Caution, common sense can cut confusion in center turn lanes


June 13, 1994

When Holly Clark moved to Maryland from Southern California three years ago, nobody bothered to explain to her about center turn lanes.

You know what she's talking about. Those unobstructed lanes in the middle of a road that allow you to turn left from either direction.

The concept seems simple enough. When it's time to make a left turn, you ease into the lane and wait for a break in the oncoming traffic.

But nothing's as simple as it seems.

What about drivers coming from side streets who use the center lane as a stopping point on a left turn? Or drivers who use the center lane as a merge area to accelerate into traffic?

Here's a particularly unpleasant potential conflict: Cars moving in opposite directions on a thoroughfare could crash head-on in the center lane because their drivers decided to make left turns simultaneously.

"People are coming from various directions, sometimes at 90-degree angles to each other, and it's hard to say who has the right of way," said Ms. Clark, a Perry Hall resident. "I don't know if anybody else is confused, but I am."

Well, Intrepid Commuter isn't confused. At least we weren't until we contacted state officials to get a clarification of the law.

We could fill several columns detailing our discussions. There are too many different sets of circumstances to ponder.

Center turn lanes are a relatively recent creation -- the first in the Baltimore area (on Liberty Road) showed up in the early 1970s. They are typically created on highways with abundant entrances -- shopping centers, restaurants, driveways and so on -- where raised median left turn lanes are impractical.

Here's the basic rule: They're intended as an auxiliary lane, not a through lane.

Thus, it is legal to use them as an acceleration lane, but only for a reasonable distance. They are also a place to pause while crossing traffic if drivers can do so safely and not interfere with vehicles on the main road.

With all the possibilities, drivers should exercise care and use common sense.

Tom Hicks, head of the State Highway Administration's Office of Traffic and Safety, says the SHA doesn't install signs along center lanes because it's just not possible to explain the rules succinctly.

"It's simply best if the motorist uses good judgment," Mr. Hicks says. "We can't do the driving for him."

Repair of potholes deserves priority

When it comes to getting tough on bureaucrats, we must take a back seat to Hank Bitter.

The Dundalk resident pays tolls daily on the Francis Scott Key Bridge, and he's none too pleased with the condition of the off-ramp leading to Bethlehem Steel.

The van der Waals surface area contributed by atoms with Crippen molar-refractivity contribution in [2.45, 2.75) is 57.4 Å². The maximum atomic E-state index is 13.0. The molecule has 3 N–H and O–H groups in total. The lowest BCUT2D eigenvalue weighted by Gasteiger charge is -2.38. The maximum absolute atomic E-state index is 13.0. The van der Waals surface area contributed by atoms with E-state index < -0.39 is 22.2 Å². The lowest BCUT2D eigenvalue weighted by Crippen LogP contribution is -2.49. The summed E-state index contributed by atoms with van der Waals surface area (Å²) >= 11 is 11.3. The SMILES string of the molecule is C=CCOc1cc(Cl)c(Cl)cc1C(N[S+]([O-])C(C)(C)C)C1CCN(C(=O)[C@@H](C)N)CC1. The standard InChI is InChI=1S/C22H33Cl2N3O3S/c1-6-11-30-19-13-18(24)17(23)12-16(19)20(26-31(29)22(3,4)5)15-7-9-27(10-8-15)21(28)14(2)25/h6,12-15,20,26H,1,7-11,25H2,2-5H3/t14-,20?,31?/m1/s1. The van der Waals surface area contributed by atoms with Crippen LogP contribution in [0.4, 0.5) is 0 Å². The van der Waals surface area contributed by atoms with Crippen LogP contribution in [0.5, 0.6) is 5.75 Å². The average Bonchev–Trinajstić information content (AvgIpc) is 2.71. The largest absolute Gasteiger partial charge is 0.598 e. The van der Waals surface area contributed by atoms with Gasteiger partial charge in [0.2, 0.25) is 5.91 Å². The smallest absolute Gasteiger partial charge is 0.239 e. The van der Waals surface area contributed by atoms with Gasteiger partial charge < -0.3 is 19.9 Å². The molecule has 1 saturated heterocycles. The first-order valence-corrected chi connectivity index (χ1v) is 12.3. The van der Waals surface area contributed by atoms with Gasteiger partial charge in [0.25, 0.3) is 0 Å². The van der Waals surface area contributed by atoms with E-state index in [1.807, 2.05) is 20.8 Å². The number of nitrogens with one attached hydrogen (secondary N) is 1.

"I've noticed a large number of new vehicles proudly parked on the administration's parking lots," Mr. Bitter writes. "In view of the large holes in the road bed, especially on the ramp, isn't there some question of priority? Also, what becomes of the supposed-to-be 'used equipment?' Isn't there any control there?"

Inspired by Mr. Bitter's tough questioning, we called up the Maryland Transportation Authority and barked our orders to spokesman Tom Freburger in just four words:

"Get us answers. Fast."

Naturally, this caught Mr. Freburger completely off guard. (Next time, we promised to give him questions before demanding answers.)

Nevertheless -- after we explained the matter -- here's what he said: Crews are in the process of fixing those holes. Yes, there has been new equipment parked at the bridge. Most of the old vehicles are auctioned by the state.

The new equipment is destined for all seven Transportation Authority properties from the Chesapeake Bay Bridge to the Harbor Tunnel Thruway. The Key Bridge happens to be the location of the agency's headquarters.

Records show that this year the Key Bridge is receiving $45,437 in replacement equipment: one pickup truck, eight snowplow blades, six weed trimmers and one marine radio. Meanwhile, the maintenance budget for the bridge is $825,970.

The entire equipment budget for the authority is $4.4 million. Maintenance costs are $33.9 million.

Mr. Freburger says crews have been patching for two weeks and should have temporary work done by the time you read this. Permanent concrete patches will be finished in two weeks.


* As a result of our May 2 column about the dangers posed by trucks parked overnight on the shoulder, Baltimore County's traffic division is banning parking along Franklin Boulevard between Interstate 795 and Cherry Valley Road.

* The $8 million reconstruction of Key Highway in Baltimore has begun. The project is expected to take two years.

* The West Cold Spring Metro station is getting a major face lift. Mass Transit Administration officials ask that Cold Spring customers consider using the Rogers Avenue station to avoid the heaviest construction.

* Favorite comment of the month: "Why do people run red lights? The main reason is the lights stay red too long," a Randallstown reader suggests.

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